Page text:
Site for children

J. Perelman
"Entertaining physics". Book 1.
Chapter 5. Properties of liquids and gases


One Cup of scales put a bucket filled to the brim with water. On the other - the same bucket is full to the brim, but it floats a piece of wood. What bucket will pull?

Both buckets are the same and filled with water to the brim; one floating piece of wood. Which will pull?

I tried to set this task to different people and got conflicting answers. Some answered that must drag the bucket, in which floats the tree, because in addition to water in the bucket there is a tree”. Others think that, on the contrary, will pull the first bucket, “because water is heavier than wood.”

But neither that, nor another is not true: both buckets have the same weight. In the second bucket, however, water is smaller than in the first, because a floating piece of wood displaces a certain volume. But, according to the law of navigation, all floating body displaces its immersed part exactly as much liquid (by weight), what is the weight of all this body. This is why scales and must remain in balance.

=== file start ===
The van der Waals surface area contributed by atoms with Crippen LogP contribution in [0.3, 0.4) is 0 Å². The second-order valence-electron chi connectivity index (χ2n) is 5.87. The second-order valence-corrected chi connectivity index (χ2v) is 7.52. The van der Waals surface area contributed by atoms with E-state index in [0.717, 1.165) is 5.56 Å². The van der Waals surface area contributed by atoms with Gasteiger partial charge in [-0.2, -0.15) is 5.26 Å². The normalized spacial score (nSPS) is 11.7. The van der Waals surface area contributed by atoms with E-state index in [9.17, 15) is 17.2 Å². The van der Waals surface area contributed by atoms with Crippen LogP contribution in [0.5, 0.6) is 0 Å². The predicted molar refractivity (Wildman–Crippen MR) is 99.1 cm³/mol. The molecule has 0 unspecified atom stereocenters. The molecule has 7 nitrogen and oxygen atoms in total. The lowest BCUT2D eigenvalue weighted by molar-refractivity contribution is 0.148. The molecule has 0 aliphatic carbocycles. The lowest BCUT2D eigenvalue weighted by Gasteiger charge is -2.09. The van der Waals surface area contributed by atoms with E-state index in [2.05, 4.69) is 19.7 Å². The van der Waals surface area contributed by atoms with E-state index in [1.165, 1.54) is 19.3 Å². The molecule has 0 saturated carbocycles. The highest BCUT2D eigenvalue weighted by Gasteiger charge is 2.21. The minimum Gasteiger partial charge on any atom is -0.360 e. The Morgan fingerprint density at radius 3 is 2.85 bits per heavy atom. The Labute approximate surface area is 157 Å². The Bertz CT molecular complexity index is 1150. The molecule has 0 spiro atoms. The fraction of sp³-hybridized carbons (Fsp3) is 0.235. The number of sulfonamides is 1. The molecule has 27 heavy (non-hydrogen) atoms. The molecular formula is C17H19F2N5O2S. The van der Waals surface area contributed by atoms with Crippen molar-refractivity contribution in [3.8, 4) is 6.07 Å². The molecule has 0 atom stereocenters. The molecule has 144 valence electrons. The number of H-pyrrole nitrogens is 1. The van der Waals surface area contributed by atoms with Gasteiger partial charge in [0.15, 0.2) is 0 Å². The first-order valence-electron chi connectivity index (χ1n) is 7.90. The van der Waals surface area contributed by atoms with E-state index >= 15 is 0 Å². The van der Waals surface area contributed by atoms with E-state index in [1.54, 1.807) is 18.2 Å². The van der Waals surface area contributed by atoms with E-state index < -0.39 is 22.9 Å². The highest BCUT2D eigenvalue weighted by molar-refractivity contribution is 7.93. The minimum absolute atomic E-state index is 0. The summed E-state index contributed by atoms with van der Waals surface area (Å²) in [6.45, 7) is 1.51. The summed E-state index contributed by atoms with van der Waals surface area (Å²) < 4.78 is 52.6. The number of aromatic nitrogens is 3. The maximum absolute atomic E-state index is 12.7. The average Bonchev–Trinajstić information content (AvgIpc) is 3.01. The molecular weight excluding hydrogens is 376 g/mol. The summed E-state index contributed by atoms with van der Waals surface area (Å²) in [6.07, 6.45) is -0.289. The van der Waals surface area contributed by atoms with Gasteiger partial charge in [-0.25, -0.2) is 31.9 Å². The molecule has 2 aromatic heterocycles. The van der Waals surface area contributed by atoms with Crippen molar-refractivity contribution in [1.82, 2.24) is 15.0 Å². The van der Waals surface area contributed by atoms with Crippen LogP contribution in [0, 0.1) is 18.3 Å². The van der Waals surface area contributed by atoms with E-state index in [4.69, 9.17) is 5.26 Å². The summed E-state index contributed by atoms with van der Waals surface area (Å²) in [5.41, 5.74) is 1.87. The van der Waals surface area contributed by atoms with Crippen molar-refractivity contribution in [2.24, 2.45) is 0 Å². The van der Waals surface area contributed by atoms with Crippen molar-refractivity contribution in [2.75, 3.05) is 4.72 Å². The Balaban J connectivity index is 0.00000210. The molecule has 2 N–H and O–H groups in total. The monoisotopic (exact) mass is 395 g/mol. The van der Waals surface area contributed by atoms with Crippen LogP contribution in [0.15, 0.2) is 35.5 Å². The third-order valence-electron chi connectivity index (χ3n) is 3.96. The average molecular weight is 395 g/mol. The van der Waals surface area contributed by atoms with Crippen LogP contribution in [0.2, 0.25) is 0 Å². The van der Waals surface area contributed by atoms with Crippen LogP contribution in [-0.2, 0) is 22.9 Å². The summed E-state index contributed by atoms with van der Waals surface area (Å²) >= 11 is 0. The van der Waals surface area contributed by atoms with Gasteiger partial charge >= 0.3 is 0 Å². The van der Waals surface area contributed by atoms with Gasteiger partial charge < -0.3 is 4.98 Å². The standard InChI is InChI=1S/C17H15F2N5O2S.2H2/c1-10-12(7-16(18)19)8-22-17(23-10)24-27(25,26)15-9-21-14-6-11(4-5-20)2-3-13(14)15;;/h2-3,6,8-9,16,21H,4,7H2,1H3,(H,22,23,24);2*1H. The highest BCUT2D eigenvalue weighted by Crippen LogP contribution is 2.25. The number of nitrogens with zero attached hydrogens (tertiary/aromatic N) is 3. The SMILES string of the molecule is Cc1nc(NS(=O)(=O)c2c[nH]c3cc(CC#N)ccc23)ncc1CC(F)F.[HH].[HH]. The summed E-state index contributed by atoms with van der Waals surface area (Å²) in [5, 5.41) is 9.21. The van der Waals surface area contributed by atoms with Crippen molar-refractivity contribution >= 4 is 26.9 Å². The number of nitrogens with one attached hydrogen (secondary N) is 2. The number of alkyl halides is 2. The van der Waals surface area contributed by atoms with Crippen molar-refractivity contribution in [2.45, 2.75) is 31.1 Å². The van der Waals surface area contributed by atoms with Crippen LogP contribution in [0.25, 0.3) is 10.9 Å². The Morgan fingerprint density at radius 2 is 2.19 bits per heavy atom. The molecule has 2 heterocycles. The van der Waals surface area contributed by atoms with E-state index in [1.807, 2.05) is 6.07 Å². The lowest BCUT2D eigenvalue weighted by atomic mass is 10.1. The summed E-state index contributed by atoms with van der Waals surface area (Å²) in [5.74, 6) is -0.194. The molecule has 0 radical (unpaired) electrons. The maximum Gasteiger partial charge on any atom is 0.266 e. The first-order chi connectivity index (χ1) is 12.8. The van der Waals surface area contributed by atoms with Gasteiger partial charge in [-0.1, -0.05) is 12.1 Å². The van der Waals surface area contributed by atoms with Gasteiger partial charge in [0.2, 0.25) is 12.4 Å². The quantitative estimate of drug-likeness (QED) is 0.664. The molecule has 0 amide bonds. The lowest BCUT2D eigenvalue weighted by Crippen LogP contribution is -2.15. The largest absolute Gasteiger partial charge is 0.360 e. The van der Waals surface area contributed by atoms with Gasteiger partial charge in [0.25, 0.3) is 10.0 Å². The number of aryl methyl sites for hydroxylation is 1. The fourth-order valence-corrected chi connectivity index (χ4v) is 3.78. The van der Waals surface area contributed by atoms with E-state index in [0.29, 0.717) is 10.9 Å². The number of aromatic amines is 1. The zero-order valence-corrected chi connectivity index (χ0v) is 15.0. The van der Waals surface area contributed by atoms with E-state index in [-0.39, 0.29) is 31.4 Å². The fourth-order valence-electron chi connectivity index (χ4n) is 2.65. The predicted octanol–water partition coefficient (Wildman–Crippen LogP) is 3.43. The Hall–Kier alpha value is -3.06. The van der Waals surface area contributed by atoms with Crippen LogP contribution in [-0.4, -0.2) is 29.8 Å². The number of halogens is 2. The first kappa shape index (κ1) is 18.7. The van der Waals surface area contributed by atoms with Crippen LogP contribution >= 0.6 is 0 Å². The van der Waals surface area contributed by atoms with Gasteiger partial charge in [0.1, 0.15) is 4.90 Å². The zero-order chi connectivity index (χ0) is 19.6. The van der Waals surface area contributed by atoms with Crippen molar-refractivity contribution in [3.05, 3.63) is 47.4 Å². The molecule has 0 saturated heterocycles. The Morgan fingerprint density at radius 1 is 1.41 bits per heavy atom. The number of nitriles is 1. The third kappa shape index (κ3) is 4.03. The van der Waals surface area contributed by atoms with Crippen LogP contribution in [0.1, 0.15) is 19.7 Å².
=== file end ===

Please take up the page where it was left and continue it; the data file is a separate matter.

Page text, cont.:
Decide now another task. I put on the scales a glass of water and next put the weight. When the scales are balanced by weights on the Cup, I drop the weight in a glass of water. What will become with weights?

By Archimedes ' principle, the weight in water is easier than it was out of the water. You can seemingly be expected that a Cup of scales with a glass rises. Meanwhile in reality, the scales will be balanced. How to explain this?

A weight in the glass replaced some of the water, which was higher than the initial level; because of this increased pressure on the bottom of the vessel so that the bottom is experiencing incremental force equal to the weight loss the weight.

Entertaining physics J. Perelman


System Orphus


Did you like our site and you would like to support it? It's very simple: tell your friends about us!

  © 2014 All children